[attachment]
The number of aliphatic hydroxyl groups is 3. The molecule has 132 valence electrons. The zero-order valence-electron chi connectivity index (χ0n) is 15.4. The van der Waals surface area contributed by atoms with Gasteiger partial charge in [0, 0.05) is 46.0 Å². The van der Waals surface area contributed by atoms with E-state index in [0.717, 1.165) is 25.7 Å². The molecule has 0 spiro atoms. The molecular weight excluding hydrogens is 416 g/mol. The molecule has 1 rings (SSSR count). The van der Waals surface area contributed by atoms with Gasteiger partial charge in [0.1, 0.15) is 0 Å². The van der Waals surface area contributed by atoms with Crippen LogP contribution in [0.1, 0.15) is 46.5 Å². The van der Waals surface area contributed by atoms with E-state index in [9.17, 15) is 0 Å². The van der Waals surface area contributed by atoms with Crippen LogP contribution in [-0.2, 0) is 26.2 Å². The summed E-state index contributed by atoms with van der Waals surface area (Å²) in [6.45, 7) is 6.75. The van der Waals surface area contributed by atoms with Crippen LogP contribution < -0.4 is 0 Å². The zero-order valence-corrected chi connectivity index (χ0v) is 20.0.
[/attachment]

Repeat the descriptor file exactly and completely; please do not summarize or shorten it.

The number of aliphatic hydroxyl groups is 3. The molecule has 132 valence electrons. The zero-order valence-electron chi connectivity index (χ0n) is 15.4. The van der Waals surface area contributed by atoms with Gasteiger partial charge in [0, 0.05) is 46.0 Å². The van der Waals surface area contributed by atoms with E-state index in [0.717, 1.165) is 25.7 Å². The molecule has 0 spiro atoms. The molecular weight excluding hydrogens is 416 g/mol. The molecule has 1 rings (SSSR count). The van der Waals surface area contributed by atoms with Gasteiger partial charge in [0.1, 0.15) is 0 Å². The van der Waals surface area contributed by atoms with Crippen LogP contribution in [0.1, 0.15) is 46.5 Å². The van der Waals surface area contributed by atoms with E-state index in [9.17, 15) is 0 Å². The van der Waals surface area contributed by atoms with Crippen LogP contribution in [-0.2, 0) is 26.2 Å². The summed E-state index contributed by atoms with van der Waals surface area (Å²) in [6.45, 7) is 6.75. The van der Waals surface area contributed by atoms with Crippen LogP contribution < -0.4 is 0 Å². The zero-order valence-corrected chi connectivity index (χ0v) is 20.0.